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Los Alamos, I said in my head, in the voice of Antonio Banderas. Tomero. Wandering the wine section of my local liquor store, I tarried among the South American reds. Antonio was really starting to sell me on the Punto Final.

I select wine on the basis of three factors. First and foremost, the attractiveness of the label—it should be very attractive. A close second is the variety of grape—anything red, really, because coffee stains aren’t enough—and third, perhaps most importantly, is price—twelve dollars and under. This last point has been a rule since I could drink legally, an Americanized holdover from my time in Germany, where I was told to pay “at least three Euro for a red, at least five Euro for a white, and no more than two Euro for a blush.” In America, I pay at least eight for a red, at least ten for a white, and won’t drink blush even if it’s free.

In the case of wines that I will drink, the differences between an eight-dollar bottle and a twelve-dollar bottle are remarkable—both to the wine connoisseur and the twenty-something, for whom four dollars is a calculable percentage of his net worth.
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Originally published in the College Voice at Connecticut College.

Maggie Brown was the last girl I ever dated. We parted ways probably later than we should have in the summer of 2006, she off to college four hundred miles away and I a rising high school senior with a serious but unacknowledged interest in men. Some things end exactly when they need to.

Fewer than fifty days from now, college will end for the class of 2011—admittedly with more ceremony than my inevitable split with Maggie. The senior class will be coaxed across stage, handed a diploma, and shoved into the world with the flip of a tassel and a photo op. With just six weeks left until that Sunday morning, our college experience—capital C, capital E—is dwindling. And we are starting to freak.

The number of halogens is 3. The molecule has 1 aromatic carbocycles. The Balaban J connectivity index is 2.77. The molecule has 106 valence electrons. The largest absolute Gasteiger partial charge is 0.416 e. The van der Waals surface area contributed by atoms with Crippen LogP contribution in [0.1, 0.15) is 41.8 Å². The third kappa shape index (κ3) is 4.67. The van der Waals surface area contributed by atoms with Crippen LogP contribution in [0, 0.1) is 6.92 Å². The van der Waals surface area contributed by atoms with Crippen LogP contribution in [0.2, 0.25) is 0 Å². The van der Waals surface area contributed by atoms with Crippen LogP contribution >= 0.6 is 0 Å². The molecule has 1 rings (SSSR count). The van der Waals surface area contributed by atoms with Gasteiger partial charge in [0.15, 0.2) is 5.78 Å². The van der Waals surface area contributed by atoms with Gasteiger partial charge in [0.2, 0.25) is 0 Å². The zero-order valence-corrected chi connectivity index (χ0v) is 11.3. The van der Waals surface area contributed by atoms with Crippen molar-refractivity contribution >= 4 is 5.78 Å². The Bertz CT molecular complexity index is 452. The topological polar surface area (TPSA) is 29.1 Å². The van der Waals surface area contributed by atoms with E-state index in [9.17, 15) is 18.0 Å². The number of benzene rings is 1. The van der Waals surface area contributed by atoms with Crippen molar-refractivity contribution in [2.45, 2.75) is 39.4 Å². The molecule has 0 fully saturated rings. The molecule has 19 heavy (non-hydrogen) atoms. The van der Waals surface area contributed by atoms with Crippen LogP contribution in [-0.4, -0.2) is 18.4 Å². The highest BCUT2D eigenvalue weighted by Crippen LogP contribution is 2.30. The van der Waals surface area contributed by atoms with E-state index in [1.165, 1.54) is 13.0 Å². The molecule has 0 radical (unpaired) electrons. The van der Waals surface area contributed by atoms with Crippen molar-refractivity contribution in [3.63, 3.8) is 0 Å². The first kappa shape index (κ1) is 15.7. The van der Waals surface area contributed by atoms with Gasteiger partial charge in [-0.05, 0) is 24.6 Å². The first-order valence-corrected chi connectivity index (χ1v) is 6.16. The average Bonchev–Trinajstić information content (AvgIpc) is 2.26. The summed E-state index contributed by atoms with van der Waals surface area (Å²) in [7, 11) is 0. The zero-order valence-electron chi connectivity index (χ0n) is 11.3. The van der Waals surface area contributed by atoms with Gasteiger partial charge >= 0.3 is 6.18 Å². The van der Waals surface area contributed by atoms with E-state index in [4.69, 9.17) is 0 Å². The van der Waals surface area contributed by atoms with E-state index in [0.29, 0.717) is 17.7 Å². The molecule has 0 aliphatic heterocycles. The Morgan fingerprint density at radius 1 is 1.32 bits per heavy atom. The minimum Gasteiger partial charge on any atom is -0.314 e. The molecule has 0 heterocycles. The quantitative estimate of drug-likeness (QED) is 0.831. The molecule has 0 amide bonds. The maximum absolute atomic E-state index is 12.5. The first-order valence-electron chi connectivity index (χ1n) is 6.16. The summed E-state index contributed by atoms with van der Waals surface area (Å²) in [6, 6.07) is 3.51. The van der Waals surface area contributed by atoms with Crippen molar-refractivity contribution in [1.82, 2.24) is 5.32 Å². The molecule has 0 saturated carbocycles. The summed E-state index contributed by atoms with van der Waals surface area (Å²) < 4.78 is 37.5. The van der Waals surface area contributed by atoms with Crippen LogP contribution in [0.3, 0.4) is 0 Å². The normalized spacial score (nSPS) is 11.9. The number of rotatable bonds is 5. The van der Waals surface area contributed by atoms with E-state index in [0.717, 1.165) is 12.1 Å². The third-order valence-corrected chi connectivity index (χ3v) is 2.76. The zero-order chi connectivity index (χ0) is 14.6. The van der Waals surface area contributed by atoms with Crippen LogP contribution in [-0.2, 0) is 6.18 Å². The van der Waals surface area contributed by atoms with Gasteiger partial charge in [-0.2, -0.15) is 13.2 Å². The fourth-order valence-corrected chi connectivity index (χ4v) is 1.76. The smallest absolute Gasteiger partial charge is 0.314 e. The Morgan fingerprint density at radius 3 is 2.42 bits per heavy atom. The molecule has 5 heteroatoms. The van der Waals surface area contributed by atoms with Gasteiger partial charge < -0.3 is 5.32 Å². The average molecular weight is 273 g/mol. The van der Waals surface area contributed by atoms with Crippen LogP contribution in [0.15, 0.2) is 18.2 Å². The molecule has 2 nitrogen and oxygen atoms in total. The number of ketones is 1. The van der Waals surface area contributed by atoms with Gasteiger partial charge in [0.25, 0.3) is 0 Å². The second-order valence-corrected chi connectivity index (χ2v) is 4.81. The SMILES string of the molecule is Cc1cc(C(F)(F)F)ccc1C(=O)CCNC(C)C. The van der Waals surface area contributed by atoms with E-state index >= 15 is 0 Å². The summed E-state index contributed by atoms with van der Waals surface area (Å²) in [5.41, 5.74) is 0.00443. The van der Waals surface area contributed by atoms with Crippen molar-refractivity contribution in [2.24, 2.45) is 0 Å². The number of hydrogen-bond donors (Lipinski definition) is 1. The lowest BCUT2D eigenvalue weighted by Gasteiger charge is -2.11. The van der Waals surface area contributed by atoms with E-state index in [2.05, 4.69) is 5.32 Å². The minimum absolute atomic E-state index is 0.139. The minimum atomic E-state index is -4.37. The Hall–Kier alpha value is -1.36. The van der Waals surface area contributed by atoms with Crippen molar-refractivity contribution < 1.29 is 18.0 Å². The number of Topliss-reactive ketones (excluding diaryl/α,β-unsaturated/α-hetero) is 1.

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Originally published in the College Voice at Connecticut College.

Getting old is tough. In the course of a week, college seniors juggle the daunting adulthood of targeting resumes with the cheek-reddening adolescence of waking up on the floor feeling like a crumpled can of Keystone. The apparent normalcy of making an impassioned philosophical argument at 8 PM and shotgunning beer at 11 is unique to the maturity limbo of college life. Charged with spending well the last of the so-called best years of our lives and preparing for what I suppose is merely the rest (“real life”) leaves us bouncing across a confusing range of behavior.

The inescapable quotation marks bookending “real life” and “the real world” highlight our all-too-acknowledged sense that life on campus somehow isn’t quite real. Surreal. Unreal. Fake. In fake world, “Dylan passed out in the hall” and “I don’t know where Emily went with that guy” are just good stories, and public drunkenness is a prerequisite for most evenings.

At Saturday’s senior event—the primary selling point of which was free beer—I stood by the wall with a few friends, staring grimly at my Busch Light. What am I doing here? Everything from the tired, cop-out “80’s” theme to the attending senior class whimpered, Same old, same old. My sophomoric homunculus confirmed, You’re not drunk enough to enjoy this.
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